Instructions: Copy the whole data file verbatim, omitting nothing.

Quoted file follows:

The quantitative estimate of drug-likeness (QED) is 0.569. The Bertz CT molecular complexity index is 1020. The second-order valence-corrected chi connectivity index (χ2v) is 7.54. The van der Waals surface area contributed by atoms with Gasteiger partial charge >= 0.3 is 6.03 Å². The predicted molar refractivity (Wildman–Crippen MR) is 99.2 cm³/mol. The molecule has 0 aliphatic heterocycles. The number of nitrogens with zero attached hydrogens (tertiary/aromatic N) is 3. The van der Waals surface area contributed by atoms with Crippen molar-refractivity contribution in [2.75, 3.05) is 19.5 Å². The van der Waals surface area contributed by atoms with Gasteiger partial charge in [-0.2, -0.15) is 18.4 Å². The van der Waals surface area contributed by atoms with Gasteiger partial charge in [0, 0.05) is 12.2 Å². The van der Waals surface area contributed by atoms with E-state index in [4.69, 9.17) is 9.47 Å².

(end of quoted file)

The quantitative estimate of drug-likeness (QED) is 0.569. The Bertz CT molecular complexity index is 1020. The second-order valence-corrected chi connectivity index (χ2v) is 7.54. The van der Waals surface area contributed by atoms with Gasteiger partial charge >= 0.3 is 6.03 Å². The predicted molar refractivity (Wildman–Crippen MR) is 99.2 cm³/mol. The molecule has 0 aliphatic heterocycles. The number of nitrogens with zero attached hydrogens (tertiary/aromatic N) is 3. The van der Waals surface area contributed by atoms with Crippen molar-refractivity contribution in [2.75, 3.05) is 19.5 Å². The van der Waals surface area contributed by atoms with Gasteiger partial charge in [-0.2, -0.15) is 18.4 Å². The van der Waals surface area contributed by atoms with Gasteiger partial charge in [0, 0.05) is 12.2 Å². The van der Waals surface area contributed by atoms with E-state index in [4.69, 9.17) is 9.47 Å².